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Is your business or brand ready for GDPR?

What’s the fuss behind GDPR all about?

I bet by now you’ve seen every business or company you’ve subscribed to flooding your email inbox requiring you to read and agree to their updated version of Terms of Service (ToS), Privacy Policies, or GDPR-compliant email campaigns? Here’s a refresher, GDPR is more than just an inbox-clutter and clogger.

We will be guessing right that the sites you visit frequently request you to agree to their updated version of Cookie policies, privacy policies, GDPR-compliant websites, or GDPR-compliant email campaigns?

These are new policies and business practices as it relates to individuals’ data privacy are as a result of GDPR-The General Data Privacy Regulation.

Are you ready or is your business ready for GDPR?

Don’t sweat it- we understand that not all business owners are GDPR ready, so you’re not alone in this. The whole GDPR can sound so confusing and with all the other business stuff you’ve to keep up with. This is why we have has this guide to help you navigate the murky waters of The General Data Protection Regulation (GDPR); basically educate and inform you of GDPR, what it stands for and what this legislation requires of us as business owners. Moreover, GDPR is not only limited to online businesses but it also includes traditional businesses that are involved in collecting and processing of consumers’ data. So it’s in your best interest as a traditional business owner using consumers’ or personal data for marketing and advertising and outreach.

What is GDPR?

First of all, General Data Protection Regulation (GDPR) is a legislation that has been in work for years. It was officially enforced on 25th May 2018. It is heralded as the most important change in data privacy regulation in 20years. The law or legislation is a replacement of the Data Protection Directive enacted in 1995. The 1995 Data Protection Directive initiated the minimum requirements and standard for personal data processing in the European Union (EU). In essence, GDPR laws give individuals more control and power over the data collected and processed by companies and businesses, not only in Europe but across the world.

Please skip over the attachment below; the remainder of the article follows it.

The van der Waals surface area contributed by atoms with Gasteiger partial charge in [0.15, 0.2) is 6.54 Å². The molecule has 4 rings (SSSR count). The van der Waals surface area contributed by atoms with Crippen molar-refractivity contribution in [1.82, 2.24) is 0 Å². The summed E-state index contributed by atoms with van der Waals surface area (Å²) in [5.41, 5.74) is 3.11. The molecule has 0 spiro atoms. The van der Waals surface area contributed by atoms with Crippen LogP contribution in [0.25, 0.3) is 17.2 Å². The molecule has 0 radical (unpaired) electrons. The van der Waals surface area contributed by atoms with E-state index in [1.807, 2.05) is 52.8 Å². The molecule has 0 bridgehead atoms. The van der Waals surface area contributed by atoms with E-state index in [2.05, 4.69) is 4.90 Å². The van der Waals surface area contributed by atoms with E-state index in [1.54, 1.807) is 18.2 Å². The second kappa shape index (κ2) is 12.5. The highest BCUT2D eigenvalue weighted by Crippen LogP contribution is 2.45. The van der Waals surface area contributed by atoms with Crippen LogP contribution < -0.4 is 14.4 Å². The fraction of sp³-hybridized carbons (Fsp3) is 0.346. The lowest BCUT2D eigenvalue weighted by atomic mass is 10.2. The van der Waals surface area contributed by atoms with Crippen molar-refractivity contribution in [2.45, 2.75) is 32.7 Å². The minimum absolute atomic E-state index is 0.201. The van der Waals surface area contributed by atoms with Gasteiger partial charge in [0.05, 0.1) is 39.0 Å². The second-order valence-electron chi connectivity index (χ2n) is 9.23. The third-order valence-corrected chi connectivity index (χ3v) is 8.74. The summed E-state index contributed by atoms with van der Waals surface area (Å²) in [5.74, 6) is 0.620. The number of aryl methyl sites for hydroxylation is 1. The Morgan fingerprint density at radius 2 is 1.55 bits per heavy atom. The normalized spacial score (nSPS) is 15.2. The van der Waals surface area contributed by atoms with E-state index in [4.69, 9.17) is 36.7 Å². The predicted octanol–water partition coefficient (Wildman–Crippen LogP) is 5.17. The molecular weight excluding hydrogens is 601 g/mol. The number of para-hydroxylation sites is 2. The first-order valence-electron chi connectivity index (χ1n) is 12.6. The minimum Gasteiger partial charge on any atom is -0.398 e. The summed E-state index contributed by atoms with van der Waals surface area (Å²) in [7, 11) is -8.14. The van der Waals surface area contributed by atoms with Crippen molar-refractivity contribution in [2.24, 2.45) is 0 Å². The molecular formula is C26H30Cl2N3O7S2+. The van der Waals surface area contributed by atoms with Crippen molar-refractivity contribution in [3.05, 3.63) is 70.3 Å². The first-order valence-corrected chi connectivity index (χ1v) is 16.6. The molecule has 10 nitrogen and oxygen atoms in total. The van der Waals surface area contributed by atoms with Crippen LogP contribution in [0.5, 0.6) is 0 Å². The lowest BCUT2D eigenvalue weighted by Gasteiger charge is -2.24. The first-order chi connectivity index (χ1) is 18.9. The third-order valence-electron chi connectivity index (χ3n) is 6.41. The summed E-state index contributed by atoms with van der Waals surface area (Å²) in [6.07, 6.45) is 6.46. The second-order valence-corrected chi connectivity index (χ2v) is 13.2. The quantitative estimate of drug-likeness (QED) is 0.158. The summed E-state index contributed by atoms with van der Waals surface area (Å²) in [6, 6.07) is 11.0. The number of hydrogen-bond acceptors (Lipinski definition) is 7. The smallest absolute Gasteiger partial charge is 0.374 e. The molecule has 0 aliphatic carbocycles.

Individuals will now have the power to ask companies to disclose how they got their personal data and request deletion of their personal data they have on their possession. Regulators are also allowed under law to launch separate and appropriate actions as per their jurisdictions to enforce this legislation. In addition, regulators have also been given powers to enforce to the teeth the GDPR legislation. Violators of this legislation risk heavy fines levied on them, with a maximum fine of € 20m (US$ 24m) or 4% of annual turnover (whichever is greater).

GDPR is creating even tighter laws in Europe which already has far more stricter laws around what businesses or companies can and cannot do with individual’s data. In essence, GDPR isn’t designed for companies that are located and operating in Europe Union (EU), the laws will affect any company or business that offers products and service to EU citizens(anyone living in Europe).

This means that if you are SaaS Company with users in UK or have users who have downloaded an app in France or Italy- then you have no option but to abide by the new legislation.

What’s GDPR definition of personal data?

We’re glad you’re asked…

For you to understand what type of personal data you are allowed to collect and process, you’ve to understand the legislation’s definition of what personal data involves. GDPR defines personal data or information that can be used to construct an identity of an individual. This could be photos, email addresses, name, social media posts, social media messages, IP addresses, bank details and medical information.